Michigan company pays employees average vacation bonuses of $ 14,000

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No Grinch here: FloraCraft bonus will be paid 25% in cash and 75% via a 401 (k) contribution over two years

The average vacation bonus in 2017 – among workers who actually receive it – was around $ 1,800, according to investigation accountants. But a Ludington, Mich.-Based floral foam maker gives that number an almost Grinch-y appearance, announcing a premium that is expected to average over $ 14,000 per worker.

FloraCrafts, which manufactures, manufactures and markets foam products – those green or white blocks used in floral and craft projects – told employees it would pay out $ 4 million in bonuses. The move comes after a solid year for the company and a tax reform law that reduced corporate taxes. In addition, said Lee Schoenherr, owner of the company, it was inspired by his concerns about political changes in Washington.

FloraCraft’s bonus, which will be paid 25% in cash and 75% via a two-year 401 (k) contribution, comes at the end of a year that began with many companies responding to the Trump tax bill with High-profile ads on a $ 1,000 -time bonus.

Schoenherr, 83, who has run the company since 1973 and is its chairman, said he wanted to do something more “meaningful”.

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He had generally given an extra week’s pay as a vacation bonus to his workers. But Schoenherr had thought for years of giving a substantial gift to the workers as a thank-you.

“I wanted to show some appreciation to the people who worked for me and who were responsible, to a great extent, for the success of the company,” he said.

He decided the time was right in 2018. The tax cut provided a cushion. The company was reaping the rewards of years of investment in research and development that allowed it to make its own foam, rather than buying it outside, CEO Eric Erwin said. (The private, family-owned business doesn’t publish financial figures, but has an annual turnover of $ 70 million.)

Meanwhile, a Pinterest-fueled decorating and craft craze has spurred what Erwin calls the “creative products industry” in recent years. “We’re very happy with how digital content has helped us,” prompting consumers to be more creative with crafts and projects.

Schoenherr said he was also beginning to feel a sense of “urgency” to do the bonus, fearing the business environment would change with Democrats taking a majority in the US House of Representatives. He said his company had benefited from President Trump’s policies, including cutting taxes and eliminating certain regulations, although he was unable to cite specific regulatory changes during his tenure. Trump that would have benefited his business.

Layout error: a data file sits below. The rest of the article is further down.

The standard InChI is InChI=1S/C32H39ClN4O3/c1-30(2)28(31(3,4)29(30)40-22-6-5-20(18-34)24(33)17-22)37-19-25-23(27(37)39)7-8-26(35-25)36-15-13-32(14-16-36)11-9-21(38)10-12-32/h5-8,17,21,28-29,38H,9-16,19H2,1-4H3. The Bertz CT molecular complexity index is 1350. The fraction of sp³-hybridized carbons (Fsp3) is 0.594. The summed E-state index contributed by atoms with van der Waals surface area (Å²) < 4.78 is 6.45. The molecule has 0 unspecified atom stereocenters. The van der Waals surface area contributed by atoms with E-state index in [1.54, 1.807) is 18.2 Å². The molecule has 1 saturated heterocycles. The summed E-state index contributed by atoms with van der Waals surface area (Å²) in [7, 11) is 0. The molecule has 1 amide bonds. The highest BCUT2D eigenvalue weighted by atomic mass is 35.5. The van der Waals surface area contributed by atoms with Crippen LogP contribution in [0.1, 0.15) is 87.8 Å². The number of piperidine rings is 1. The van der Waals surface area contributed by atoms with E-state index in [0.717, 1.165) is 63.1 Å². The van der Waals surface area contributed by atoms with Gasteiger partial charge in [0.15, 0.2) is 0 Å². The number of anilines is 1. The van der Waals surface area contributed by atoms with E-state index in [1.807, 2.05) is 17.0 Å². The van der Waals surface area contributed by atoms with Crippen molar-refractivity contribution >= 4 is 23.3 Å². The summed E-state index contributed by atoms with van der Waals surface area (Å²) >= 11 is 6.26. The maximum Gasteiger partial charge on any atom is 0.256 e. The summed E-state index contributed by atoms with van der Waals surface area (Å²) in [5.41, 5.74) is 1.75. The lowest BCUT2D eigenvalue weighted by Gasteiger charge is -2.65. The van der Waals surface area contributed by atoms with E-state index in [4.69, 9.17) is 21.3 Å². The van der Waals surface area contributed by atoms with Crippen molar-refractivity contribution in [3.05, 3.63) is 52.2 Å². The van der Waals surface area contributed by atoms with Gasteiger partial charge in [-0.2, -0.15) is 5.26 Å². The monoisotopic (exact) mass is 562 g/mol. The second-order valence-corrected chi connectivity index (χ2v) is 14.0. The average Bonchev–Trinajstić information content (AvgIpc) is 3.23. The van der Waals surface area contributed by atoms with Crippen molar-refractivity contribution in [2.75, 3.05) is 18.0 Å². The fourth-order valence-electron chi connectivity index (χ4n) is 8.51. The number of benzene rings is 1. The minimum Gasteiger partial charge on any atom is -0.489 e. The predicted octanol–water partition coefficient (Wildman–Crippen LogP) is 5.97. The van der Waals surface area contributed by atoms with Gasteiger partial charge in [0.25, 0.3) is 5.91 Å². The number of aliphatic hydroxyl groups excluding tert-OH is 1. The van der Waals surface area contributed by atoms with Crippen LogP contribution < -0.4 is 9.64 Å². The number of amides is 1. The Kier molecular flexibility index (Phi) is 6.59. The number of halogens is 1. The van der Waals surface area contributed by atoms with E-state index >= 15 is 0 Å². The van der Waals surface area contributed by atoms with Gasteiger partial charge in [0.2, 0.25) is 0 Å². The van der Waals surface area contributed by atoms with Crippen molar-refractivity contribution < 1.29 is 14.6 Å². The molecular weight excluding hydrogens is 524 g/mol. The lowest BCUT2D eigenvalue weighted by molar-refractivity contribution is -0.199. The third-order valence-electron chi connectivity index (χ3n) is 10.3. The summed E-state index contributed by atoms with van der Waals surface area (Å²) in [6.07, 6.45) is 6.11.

“Things are going well now. Who knows what the future holds, ”he said. Schoenherr also admitted that he was not getting any younger. While he says he has no plans to retire at all, he thought “I’d better do it while I’m still alive,” he said.

Workers are only eligible for the bonus if they are below senior management, Erwin said – senior managers participate in an annual incentive program – and the only factor taken into account in paying the bonus is seniority . Workers will receive the equivalent of approximately $ 120 per month of service; because the average tenure in the business is 10 years, that would translate to an average payment of $ 14,400, Erwin said.

Laura Sejen, executive director of Human Capital and Benefits practice at Willis Towers Watson, said such a bonus is unusually large for hourly workers in manufacturing, but it’s easier for Schoenherr to do so because of the size of his business and his controlling interest in it. .

“These are things you can do quite easily if you are a small private company – your hands are not tied by shareholders or formal programs like they are if you are, on the other hand, a global conglomerate,” a- she declared. “It’s very unusual.”

Unusual, perhaps, but not unknown. In 2015, for example, Houston-based oil and gas company Hilcorp paid bonus checks of $ 100,000 to its employees, pro rata based on service time over the past five years, according to the Houston Chronicle. And in 2016, founder of Chobani and CEO Hamdi Ulukaya said he would give all of his 2,000 full-time employees rewards that could be worth up to 10% of the future value of the private business if it goes public or sold, along with a salary average estimated at $ 150,000.


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